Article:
From the editor and writers of Bright Lights Film Journal
Action! Interviews with Directors from Classical Hollywood to Contemporary Iran
(Anthem Art and Culture), by Gary Morris (Editor), Bert Cardullo (Introduction), Jonathan Rosenbaum (Foreword). London and New York: Anthem Press, 2009.
"I dare anyone to squeeze between two covers a more varied, useful and flat out entertaining sampling of the personalities that make the seventh art the liveliest."
David Hudson,
Draining the Drama
Simon Shore's Get Real
This mixed-bag British coming out drama doesn’t quite come out.
A film with scenes of a trim 16-year-old schoolboy dawdling decoratively outside a public toilet hoping a trick will stroll by would seem to have little chance of passing the "concerned" cops, paranoid parents, rabid religiosos, and other busybody groups that ruthlessly monitor such stuff — at least in America. Leave it to the British to buck this trend.
Simon Shore's Get Real not only focuses lovingly, comically on such scenes; it dares to portray them with a sunny palette, in broad daylight, with less of that sense of anxiety and terror than we usually see in movies like this. This points to both the strengths and weaknesses of this often engaging queer coming-out drama. The welcome light touch that keeps Steven Carter's preoccupation with finding a boyfriend from becoming a dreary guilt-fest also ultimately drains some of the drama. Even in scenes that would seem to demand a certain harshness — various gaybashings, a police raid on the park, a very public coming-out — there's not much doubt that things will eventually turn out fine. The fact that the story is set in the upper-middle-class suburb of Basingstroke — a conscious attempt to "move away from the gritty social realism prevalent in British films today," according to the press notes — only furthers this notion.
Get RealSteven Carter (Ben Silverstone) is a queer boy for the '90s; his closet door is always a bit ajar. Unable to entirely suppress who he is, but not quite ready to confront those around him, he nonetheless spends much of his time in plain view on a park bench in front of a public john, obviously trying to score, and oblivious of being discovered. He blatantly moons over high school heartthrob and track star John Dixon (Brad Gorton), triggering the wrath of Dixon's 'phobic mates, who instantly divine the faggot behind the facade of sensitive young intellectual. Steven's home life is humdrum; he finds solace from his dimwitted bourgeois parents with his neighbor Linda (the very wonderful Charlotte Brittain), a sarcastic but simpatico fag hag who has her own romantic problem trying to seduce her driving instructor. Window dressing and subplots are provided by other mildly angst-ridden teens falling in and out of love: Steven's best friend Mark, who's after Wendy, the editor of the school magazine, whose best friend is Jessica, who's cluelessly pursuing Steven after dumping homophobic Kevin, Steven's main nemesis.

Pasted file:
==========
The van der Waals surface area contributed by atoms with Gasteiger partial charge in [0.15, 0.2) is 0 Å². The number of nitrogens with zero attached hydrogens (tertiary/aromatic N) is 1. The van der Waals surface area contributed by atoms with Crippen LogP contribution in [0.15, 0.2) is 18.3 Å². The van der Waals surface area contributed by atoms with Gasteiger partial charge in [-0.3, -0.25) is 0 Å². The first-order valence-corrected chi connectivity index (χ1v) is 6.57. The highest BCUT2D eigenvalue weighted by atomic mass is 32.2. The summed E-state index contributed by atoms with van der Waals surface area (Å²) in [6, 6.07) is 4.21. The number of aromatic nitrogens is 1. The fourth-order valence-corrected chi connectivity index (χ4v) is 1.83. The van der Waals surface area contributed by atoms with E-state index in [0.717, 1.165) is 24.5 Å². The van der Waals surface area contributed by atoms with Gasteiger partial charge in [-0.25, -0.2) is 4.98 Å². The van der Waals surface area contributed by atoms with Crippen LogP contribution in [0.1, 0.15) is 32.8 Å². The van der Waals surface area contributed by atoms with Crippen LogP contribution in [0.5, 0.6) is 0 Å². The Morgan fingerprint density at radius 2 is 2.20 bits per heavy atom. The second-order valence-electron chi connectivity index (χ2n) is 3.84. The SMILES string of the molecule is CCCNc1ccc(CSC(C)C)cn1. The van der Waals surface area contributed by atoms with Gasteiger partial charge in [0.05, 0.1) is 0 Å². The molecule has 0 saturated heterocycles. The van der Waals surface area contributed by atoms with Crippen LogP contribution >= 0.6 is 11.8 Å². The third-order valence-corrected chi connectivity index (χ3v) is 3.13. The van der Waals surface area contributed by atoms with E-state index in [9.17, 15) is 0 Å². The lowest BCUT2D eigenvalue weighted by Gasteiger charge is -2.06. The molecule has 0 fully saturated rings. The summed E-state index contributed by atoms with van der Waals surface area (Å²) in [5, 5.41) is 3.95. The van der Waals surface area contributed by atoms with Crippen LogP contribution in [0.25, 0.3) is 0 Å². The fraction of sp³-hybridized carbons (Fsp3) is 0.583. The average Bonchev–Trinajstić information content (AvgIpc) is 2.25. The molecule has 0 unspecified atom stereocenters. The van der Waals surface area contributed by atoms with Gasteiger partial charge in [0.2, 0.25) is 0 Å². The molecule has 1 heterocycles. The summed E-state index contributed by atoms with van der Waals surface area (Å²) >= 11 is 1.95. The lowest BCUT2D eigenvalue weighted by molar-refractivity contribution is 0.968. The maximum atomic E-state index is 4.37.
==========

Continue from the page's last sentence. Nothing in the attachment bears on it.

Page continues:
One of the unusual things about Get Real is the way it plays the public sex scenes for poignancy and laughs. Steven's incompetence at cruising has the ring of reality, as he mistakes a handsome trick for a devoted lover. The man turns out to be not only married but also one of his father's business clients. (Steven, and the audience, gets a first-hand look at the potential horrors of middle-class straight life in this scene, with the once-glamorous trick now saddled with a screaming baby and nagging wife.) While the anxiety and danger associated with public tricking have frequently been aired (think Cruising), rarely have we seen the pesky details that threaten to capsize a budding tryst treated with humor. In this case, it's an out-of-ink pen that nearly proves Steven's undoing, as he's sitting in a toilet stall trying to write his phone number on a piece of toilet paper for the nervous trick on the other side of the glory hole.
The nervous trick turns out to be the true object of Steven's lust: John Dixon. Their early scenes together, with Dixon torn between lust and guilt, have an emotional authenticity that helps ground the film. Dixon's a credible cad all too familiar in queer circles — the jock who's desperate to maintain the fiction of bourgeois heterosexuality. He has the obligatory model-girlfriend, sports car, and impending Oxford education while secretly indulging his queer side with someone who's expected to be available for secret sex but also to endure public snubbing and even assaults. The film gives Dixon long scenes in which to explain his pain, which becomes problematic with novice, and not especially gifted, actor Brad Gorton; his character proves elusive in scenes that would challenge greater talents. Ben Silverstone's Steven Carter fares better; he's consistently believable as a boy who insists on following his feelings in spite of clueless peers and parents, frequent bashings and near-bashings, and a potentially harrowing sequence of being chased through a park by the police.
The felicitously named Patrick Wilde, author of the play What's Wrong with Angry on which the film was based, said he wrote it because "I was sick of being told by people — even gay people — that it's easier to be gay now… But I don't believe it's easier than it ever was to come out." In spite of the playwright’s words and Ben Silverstone's winning personality, Steven’s coming out is affecting but the film is too buoyant and After School Special-ish to give the scene the kind of emotional power that would set Get Real apart.
November 1999 | Issue 26

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